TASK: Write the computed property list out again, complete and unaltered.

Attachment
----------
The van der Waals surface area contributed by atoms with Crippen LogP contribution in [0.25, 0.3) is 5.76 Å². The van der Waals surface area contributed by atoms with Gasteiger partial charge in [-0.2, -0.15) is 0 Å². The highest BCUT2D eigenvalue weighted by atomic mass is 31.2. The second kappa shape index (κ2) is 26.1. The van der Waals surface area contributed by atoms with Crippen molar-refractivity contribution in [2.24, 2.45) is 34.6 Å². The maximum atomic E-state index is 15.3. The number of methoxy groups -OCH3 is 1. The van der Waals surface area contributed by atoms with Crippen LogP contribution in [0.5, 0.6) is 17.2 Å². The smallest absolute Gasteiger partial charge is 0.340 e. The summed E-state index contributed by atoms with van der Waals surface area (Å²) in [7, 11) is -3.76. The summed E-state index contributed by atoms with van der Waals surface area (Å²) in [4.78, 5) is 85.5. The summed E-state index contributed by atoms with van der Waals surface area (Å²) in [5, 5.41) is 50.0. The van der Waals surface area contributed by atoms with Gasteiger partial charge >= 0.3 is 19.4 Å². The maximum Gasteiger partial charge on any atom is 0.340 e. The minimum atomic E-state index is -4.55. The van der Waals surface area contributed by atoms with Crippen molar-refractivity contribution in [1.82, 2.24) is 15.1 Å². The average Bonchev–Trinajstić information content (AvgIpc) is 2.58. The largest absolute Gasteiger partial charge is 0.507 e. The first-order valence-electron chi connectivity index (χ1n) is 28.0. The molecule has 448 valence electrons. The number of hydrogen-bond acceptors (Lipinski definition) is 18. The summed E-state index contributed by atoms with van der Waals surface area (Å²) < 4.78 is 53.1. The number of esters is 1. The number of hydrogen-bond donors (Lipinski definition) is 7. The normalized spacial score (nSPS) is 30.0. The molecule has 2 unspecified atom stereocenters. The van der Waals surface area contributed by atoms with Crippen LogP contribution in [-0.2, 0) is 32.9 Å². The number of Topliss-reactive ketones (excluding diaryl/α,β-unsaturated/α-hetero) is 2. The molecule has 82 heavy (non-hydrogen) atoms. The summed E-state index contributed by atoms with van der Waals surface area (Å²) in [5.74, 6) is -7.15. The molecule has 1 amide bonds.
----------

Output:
The van der Waals surface area contributed by atoms with Crippen LogP contribution in [0.25, 0.3) is 5.76 Å². The van der Waals surface area contributed by atoms with Gasteiger partial charge in [-0.2, -0.15) is 0 Å². The highest BCUT2D eigenvalue weighted by atomic mass is 31.2. The second kappa shape index (κ2) is 26.1. The van der Waals surface area contributed by atoms with Crippen molar-refractivity contribution in [2.24, 2.45) is 34.6 Å². The maximum atomic E-state index is 15.3. The number of methoxy groups -OCH3 is 1. The van der Waals surface area contributed by atoms with Crippen LogP contribution in [0.5, 0.6) is 17.2 Å². The smallest absolute Gasteiger partial charge is 0.340 e. The summed E-state index contributed by atoms with van der Waals surface area (Å²) in [7, 11) is -3.76. The summed E-state index contributed by atoms with van der Waals surface area (Å²) in [4.78, 5) is 85.5. The summed E-state index contributed by atoms with van der Waals surface area (Å²) in [5, 5.41) is 50.0. The van der Waals surface area contributed by atoms with Gasteiger partial charge >= 0.3 is 19.4 Å². The maximum Gasteiger partial charge on any atom is 0.340 e. The minimum atomic E-state index is -4.55. The van der Waals surface area contributed by atoms with Crippen molar-refractivity contribution in [1.82, 2.24) is 15.1 Å². The average Bonchev–Trinajstić information content (AvgIpc) is 2.58. The largest absolute Gasteiger partial charge is 0.507 e. The first-order valence-electron chi connectivity index (χ1n) is 28.0. The molecule has 448 valence electrons. The number of hydrogen-bond acceptors (Lipinski definition) is 18. The summed E-state index contributed by atoms with van der Waals surface area (Å²) < 4.78 is 53.1. The number of esters is 1. The number of hydrogen-bond donors (Lipinski definition) is 7. The normalized spacial score (nSPS) is 30.0. The molecule has 2 unspecified atom stereocenters. The van der Waals surface area contributed by atoms with Crippen LogP contribution in [-0.2, 0) is 32.9 Å². The number of Topliss-reactive ketones (excluding diaryl/α,β-unsaturated/α-hetero) is 2. The molecule has 82 heavy (non-hydrogen) atoms. The summed E-state index contributed by atoms with van der Waals surface area (Å²) in [5.74, 6) is -7.15. The molecule has 1 amide bonds.